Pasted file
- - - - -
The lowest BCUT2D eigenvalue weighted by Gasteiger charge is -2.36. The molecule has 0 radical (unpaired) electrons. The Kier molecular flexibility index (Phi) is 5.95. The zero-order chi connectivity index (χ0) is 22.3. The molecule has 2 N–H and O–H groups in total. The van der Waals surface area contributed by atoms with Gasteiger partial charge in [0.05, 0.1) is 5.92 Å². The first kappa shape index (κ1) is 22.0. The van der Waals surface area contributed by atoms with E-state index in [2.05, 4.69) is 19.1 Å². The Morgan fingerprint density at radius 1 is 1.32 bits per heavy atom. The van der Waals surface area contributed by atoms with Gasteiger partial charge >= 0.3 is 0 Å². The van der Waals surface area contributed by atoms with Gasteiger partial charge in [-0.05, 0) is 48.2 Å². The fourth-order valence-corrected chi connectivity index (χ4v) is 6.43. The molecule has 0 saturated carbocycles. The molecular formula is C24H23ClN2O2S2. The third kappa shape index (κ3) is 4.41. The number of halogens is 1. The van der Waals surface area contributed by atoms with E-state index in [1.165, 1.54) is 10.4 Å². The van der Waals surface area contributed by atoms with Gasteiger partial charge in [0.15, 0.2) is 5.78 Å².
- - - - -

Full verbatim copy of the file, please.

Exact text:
The lowest BCUT2D eigenvalue weighted by Gasteiger charge is -2.36. The molecule has 0 radical (unpaired) electrons. The Kier molecular flexibility index (Phi) is 5.95. The zero-order chi connectivity index (χ0) is 22.3. The molecule has 2 N–H and O–H groups in total. The van der Waals surface area contributed by atoms with Gasteiger partial charge in [0.05, 0.1) is 5.92 Å². The first kappa shape index (κ1) is 22.0. The van der Waals surface area contributed by atoms with E-state index in [2.05, 4.69) is 19.1 Å². The Morgan fingerprint density at radius 1 is 1.32 bits per heavy atom. The van der Waals surface area contributed by atoms with Gasteiger partial charge >= 0.3 is 0 Å². The van der Waals surface area contributed by atoms with Gasteiger partial charge in [-0.05, 0) is 48.2 Å². The fourth-order valence-corrected chi connectivity index (χ4v) is 6.43. The molecule has 0 saturated carbocycles. The molecular formula is C24H23ClN2O2S2. The third kappa shape index (κ3) is 4.41. The number of halogens is 1. The van der Waals surface area contributed by atoms with E-state index in [1.165, 1.54) is 10.4 Å². The van der Waals surface area contributed by atoms with Gasteiger partial charge in [0.15, 0.2) is 5.78 Å².